We live in a world that’s largely chaotic, often very sad, rarely matching our hopes, and we have to impose some order, we have to wrest some order from this sad chaos of the universe, and we do it by imposing regularities from inside our head; the mind is a pattern-making machine, it doesn’t do well with the randomness out there…we’re always trying to find pattern where it doesn’t exist, so to me that is a pure example of human foibles, human motivations, human needs, and to that extant it’s very interesting.
--Stephen J. Gould
Interview with Charlie Rose in Oct 1997
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Contents of this page: They Laughed When I Started to Play... / Bless the recording stars and the children / Civil War / Dialogue with a Steinway / I'd Like to Thank the Academy / Precedent / An Exercise in Creative Ignorance
A couple of months ago, during a performance, I had one of those moments onstage where everybody was laughing at me. You've probably experienced something similar in your nightmares, only this was actually happening. And I loved it.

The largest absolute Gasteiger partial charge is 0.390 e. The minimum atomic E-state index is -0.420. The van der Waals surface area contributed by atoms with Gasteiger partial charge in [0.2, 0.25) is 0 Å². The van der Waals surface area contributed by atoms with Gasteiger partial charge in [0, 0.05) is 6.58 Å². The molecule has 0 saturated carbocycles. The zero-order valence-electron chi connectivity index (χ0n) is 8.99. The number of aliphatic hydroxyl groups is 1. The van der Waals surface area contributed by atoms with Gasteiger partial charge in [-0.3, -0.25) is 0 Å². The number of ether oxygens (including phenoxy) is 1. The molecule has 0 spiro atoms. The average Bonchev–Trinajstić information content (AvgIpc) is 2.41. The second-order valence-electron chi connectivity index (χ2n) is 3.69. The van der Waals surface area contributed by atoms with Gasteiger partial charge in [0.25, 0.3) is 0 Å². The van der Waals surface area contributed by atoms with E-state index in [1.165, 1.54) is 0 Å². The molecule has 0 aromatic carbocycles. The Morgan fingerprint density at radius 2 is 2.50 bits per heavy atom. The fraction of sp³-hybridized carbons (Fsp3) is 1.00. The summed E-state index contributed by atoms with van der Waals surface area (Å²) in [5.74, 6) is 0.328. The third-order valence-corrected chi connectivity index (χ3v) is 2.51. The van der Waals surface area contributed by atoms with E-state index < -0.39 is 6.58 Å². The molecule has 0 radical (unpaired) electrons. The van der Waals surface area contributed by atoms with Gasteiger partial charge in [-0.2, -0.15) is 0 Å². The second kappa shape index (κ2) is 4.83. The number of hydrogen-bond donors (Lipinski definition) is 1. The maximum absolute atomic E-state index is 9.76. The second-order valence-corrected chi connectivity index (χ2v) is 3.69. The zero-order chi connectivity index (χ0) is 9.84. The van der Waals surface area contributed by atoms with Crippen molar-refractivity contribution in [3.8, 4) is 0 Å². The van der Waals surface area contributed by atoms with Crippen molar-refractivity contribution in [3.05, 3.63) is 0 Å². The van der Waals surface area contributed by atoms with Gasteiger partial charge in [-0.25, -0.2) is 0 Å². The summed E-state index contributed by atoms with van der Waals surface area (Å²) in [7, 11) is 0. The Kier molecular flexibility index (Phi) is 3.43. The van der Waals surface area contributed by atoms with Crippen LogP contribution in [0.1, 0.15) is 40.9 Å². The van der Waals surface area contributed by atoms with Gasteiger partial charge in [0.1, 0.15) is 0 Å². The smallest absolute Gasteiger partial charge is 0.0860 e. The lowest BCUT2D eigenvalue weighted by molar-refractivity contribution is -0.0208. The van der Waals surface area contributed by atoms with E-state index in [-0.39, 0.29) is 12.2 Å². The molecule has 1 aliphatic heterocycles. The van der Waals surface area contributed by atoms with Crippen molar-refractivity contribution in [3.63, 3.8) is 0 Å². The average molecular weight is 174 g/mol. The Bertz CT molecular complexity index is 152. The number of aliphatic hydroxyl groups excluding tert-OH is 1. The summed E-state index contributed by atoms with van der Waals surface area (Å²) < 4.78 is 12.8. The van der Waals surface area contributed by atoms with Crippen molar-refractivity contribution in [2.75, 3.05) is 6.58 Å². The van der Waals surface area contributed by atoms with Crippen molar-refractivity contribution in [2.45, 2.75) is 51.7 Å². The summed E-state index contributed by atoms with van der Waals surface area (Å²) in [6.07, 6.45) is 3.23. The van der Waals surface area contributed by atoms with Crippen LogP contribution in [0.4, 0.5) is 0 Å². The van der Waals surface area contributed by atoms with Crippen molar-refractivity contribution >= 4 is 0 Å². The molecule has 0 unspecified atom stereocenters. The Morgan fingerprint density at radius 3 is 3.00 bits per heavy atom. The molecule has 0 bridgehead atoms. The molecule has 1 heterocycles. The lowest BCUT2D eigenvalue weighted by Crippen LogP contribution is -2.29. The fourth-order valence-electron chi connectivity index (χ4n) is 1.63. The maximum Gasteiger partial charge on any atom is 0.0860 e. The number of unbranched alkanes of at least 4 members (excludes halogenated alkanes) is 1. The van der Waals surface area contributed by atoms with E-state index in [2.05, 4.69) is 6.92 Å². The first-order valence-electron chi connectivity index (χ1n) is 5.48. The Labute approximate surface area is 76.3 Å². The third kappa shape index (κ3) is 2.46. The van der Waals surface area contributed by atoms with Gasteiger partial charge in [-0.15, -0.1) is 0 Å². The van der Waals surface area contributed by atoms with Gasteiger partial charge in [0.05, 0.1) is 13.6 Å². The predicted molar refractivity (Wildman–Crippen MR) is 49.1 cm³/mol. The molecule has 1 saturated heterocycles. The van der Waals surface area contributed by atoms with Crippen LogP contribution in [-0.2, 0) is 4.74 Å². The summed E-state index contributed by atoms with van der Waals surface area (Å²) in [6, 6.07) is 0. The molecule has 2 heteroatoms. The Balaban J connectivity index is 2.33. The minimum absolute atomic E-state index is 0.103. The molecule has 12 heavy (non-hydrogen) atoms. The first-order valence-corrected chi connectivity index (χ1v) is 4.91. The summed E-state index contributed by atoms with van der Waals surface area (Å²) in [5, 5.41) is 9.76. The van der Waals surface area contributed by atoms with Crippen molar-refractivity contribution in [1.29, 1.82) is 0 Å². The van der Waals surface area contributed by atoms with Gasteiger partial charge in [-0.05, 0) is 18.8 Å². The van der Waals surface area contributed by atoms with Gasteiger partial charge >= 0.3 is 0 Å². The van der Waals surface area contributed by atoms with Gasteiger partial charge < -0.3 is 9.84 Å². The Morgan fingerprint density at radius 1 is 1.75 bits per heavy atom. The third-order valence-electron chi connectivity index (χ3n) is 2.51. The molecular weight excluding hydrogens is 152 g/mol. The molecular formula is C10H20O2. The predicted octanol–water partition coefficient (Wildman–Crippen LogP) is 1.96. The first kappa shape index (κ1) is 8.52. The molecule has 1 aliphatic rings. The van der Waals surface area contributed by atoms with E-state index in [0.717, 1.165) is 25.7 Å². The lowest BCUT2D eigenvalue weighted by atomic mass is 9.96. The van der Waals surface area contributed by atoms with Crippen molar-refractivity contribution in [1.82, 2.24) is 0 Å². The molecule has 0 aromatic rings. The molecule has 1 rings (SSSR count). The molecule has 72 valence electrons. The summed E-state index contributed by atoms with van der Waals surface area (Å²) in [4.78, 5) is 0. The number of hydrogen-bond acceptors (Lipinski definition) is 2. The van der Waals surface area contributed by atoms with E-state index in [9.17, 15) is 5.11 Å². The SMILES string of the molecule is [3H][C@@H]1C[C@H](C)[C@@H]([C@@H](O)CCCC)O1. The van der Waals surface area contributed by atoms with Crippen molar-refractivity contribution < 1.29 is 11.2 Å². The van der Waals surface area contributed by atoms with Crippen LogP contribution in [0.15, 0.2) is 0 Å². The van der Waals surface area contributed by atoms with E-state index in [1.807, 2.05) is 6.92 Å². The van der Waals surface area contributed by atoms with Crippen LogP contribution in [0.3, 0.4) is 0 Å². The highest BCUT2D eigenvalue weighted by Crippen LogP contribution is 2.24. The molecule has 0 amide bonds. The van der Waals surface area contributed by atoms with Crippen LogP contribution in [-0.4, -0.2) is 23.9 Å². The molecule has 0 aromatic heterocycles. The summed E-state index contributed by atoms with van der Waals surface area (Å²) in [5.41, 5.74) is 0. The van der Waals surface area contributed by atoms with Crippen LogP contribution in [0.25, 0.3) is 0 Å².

The piano recital is a strange institution. Most people have never been to one. It may seem stern and forbidding. Somehow the idea that you are supposed to sit and listen to something you can't sing along with causes people to stay away in droves. And it is not easy to get people to be quiet and listen to music. Darwin was mystified why we had music at all since it does not seem to be a survival skill. The other night at a special church service I attended we were asked to listen to the organ Postlude rather than getting up and conversing with one another. It nearly killed some people to do it, judging from the fidgeting in the second row.
I've always imagined that the reason for such solemnity wasn't the solemnity. It is a simple matter of respect. If someone is talking to you, you listen. If that somebody is a piano, you also listen. But if someone says something that makes you want to react, you react. Civilly, of course.
Hence my amusement at the performance. I was playing a splendid piece by William Albright called Grand Sonata in Rag, which is basically a fusion of classical and ragtime elements, or, as I called it at the time, high-octane rag. During the last movement there is a little joke in the music, and--they got it!